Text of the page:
As the end of March approaches, we prepare for a bumpy ride as it is time for the Spring Classics (and their infamous cobblestone battles) to get underway. The Tour of Flanders and Paris–Roubaix will both be ones you don’t want to miss. It is only the 3rd edition of the Paris–Roubaix Femmes, and it is set to be a fiery race. Elisa Longo Borghini is the current title holder, after soloing to triumph ahead of Lotte Kopecky and Lucinda Brand last year. Lizzie Deignan won the first edition with an epic solo feat after attacking on the first of the seventeen cobbled sectors. Needless to say, the winner of this one will walk away with some significant bragging rights.
Vuelta a España Femenina moves to May
For 2023 the Vuelta a España has rebranded its women’s race, taking a different approach to hosting duel events than the Tour de France. The Vuelta a España Femenina has been bumped from September to May and will do off as a standalone event, rather than following the men’s competition.
It remains to be seen what this format will achieve regarding fan engagement and viewership. The placement on the calendar also means that the three Grand Tours for the women’s peloton are now packed together in relatively quick succession in 2023. Without a doubt, the racing will still be exciting, but it might also mean that we won’t be able to watch the peloton’s top names battle it out at all three Grand Tours.
The two main Grand Tours for the Women’s World Tour calendar 2023
And, of course, the other two Grand Tours are also worthy highlights on the UCI Women’s World Tour calendar. June brings us the battle for the Giro d’Italia Donne, which runs from June 30 to July 9. This will be the 34th edition of the Giro Donne, which was elevated back to top-tier status last year. Fabiana Luberini and Anna van der Breggen are record holders of the title with four wins each.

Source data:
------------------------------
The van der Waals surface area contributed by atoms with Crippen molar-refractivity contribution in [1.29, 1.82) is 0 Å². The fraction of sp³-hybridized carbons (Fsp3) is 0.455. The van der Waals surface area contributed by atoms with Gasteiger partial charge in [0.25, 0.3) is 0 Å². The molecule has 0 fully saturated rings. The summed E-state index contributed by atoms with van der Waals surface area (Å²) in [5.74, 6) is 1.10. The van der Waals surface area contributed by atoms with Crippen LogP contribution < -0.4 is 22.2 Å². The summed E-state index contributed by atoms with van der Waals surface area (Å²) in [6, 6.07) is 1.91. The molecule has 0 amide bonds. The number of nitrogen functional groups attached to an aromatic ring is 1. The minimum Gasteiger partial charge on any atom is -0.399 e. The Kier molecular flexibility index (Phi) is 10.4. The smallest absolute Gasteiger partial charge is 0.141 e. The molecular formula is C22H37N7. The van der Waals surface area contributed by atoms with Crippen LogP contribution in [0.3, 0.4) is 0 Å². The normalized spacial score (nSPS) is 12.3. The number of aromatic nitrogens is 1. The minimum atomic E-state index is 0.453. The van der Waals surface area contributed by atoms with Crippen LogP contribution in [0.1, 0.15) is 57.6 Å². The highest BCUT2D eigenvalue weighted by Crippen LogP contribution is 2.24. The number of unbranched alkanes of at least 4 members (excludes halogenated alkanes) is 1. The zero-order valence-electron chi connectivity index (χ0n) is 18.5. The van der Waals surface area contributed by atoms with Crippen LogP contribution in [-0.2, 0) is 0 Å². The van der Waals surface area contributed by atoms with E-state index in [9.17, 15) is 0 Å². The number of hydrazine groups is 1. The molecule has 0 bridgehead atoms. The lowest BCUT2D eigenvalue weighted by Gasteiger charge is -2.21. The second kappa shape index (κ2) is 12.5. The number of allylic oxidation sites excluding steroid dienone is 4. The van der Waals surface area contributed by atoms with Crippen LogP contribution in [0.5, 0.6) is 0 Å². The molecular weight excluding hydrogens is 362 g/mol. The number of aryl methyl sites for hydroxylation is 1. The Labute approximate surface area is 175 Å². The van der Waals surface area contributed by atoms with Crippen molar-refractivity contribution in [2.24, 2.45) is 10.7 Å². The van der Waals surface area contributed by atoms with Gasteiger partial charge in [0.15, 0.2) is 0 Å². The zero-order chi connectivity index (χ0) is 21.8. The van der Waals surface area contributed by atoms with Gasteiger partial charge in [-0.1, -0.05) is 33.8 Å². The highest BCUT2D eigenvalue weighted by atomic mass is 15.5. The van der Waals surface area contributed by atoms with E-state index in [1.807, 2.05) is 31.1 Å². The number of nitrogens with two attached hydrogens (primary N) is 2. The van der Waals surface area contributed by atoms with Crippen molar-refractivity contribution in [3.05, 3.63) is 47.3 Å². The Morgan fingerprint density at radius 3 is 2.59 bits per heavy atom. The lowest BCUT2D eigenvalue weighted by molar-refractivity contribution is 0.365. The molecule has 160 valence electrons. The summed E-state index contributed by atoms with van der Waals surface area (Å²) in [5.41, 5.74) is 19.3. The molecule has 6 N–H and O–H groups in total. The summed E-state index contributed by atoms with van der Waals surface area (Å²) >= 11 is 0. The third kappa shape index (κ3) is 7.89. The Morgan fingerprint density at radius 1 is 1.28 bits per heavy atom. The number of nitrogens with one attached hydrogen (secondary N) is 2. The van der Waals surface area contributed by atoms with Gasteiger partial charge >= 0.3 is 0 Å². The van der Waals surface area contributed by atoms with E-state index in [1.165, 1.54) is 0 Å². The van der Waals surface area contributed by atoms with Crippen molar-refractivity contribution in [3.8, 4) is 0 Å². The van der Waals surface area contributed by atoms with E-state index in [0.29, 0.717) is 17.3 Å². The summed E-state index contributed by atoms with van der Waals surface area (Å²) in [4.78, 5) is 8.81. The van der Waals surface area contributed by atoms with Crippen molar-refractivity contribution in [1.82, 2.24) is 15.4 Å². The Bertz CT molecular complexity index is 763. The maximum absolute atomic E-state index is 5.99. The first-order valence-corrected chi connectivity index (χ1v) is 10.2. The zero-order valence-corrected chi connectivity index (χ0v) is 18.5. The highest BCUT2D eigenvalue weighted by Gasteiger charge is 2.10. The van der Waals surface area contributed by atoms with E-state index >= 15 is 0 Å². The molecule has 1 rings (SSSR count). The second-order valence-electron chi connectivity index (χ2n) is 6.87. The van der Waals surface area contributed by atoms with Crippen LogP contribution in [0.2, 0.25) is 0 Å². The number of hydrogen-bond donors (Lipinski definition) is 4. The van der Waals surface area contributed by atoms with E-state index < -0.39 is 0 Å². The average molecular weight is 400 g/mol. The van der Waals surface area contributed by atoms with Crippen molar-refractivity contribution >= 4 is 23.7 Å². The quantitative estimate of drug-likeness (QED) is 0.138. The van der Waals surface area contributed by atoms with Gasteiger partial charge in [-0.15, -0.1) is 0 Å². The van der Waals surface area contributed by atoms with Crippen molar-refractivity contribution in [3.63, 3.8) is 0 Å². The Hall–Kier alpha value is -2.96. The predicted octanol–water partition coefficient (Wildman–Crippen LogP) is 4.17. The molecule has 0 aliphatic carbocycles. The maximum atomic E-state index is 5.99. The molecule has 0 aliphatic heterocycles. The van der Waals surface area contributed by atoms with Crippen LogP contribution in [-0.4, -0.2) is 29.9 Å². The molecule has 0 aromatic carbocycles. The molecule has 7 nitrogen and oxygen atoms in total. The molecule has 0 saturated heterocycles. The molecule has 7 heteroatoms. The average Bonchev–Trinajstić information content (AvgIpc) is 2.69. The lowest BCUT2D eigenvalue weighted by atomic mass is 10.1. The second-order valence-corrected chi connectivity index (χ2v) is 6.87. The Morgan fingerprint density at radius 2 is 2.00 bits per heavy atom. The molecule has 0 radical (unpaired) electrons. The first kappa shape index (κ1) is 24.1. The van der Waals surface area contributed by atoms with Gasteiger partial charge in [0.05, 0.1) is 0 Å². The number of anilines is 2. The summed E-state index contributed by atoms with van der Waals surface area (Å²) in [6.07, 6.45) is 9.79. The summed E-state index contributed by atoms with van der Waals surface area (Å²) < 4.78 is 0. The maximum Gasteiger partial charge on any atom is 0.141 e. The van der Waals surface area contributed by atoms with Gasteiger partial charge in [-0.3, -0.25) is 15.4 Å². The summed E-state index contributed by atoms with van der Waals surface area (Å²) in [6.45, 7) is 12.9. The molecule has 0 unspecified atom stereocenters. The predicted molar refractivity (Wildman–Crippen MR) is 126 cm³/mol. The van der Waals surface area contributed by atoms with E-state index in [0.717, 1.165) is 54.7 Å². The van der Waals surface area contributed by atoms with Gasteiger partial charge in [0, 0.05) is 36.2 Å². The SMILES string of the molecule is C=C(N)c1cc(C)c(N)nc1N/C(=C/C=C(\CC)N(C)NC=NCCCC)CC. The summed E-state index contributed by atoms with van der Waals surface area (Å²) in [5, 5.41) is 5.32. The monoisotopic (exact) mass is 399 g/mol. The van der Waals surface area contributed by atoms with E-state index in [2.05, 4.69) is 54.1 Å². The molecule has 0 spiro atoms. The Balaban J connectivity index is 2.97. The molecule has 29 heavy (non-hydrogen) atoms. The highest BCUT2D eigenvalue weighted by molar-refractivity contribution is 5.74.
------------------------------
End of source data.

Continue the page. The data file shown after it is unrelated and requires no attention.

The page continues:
From there, we jump to July when the Tour de France Femmes is up for what will surely be a massively exciting round two. This year will feature an even more challenging 956-km route, with the stand-out stages coming on the final weekend. The penultimate day sees a summit finish on the legendary Col du Tourmalet, followed by a time trial in and around Pau for the closing stage.
The World Championships on an epic scale before the season winds down
It is hard to fathom all that will have transpired come the end of summer but, no doubt, there will still be tons of enthusiasm left for the UCI Cycling World Championships, held in Glasgow and across Scotland from 3 to 13 August. Notably, in a first for a UCI World Championships, the Women Elite road race will bring the curtain down on the competitions on Sunday, 13 August. Not bad!
This is also the first time all 13 UCI World Championships will be combined into one mega-event, so this will be one of the grandest cycling events the world has ever seen. The anticipated global TV audience will place the 2023 UCI Cycling World Championships in the world’s top-10 most watched sporting events.
Following that deluge of action, a combination of one-day and stage races to close out the season at the double-header Postnord Vargarda WestSweden and Tour of Scandinavia in August, GP de Plouay, Simac Ladies Tour and Tour de Romandie in September, and the return of Tour of Chongming Island and Tour of Guangxi in October.
As we said at the top, there is a lot to get excited about here. Stay tuned for our coverage of the Women’s Tour Down Under that gets started on Saturday!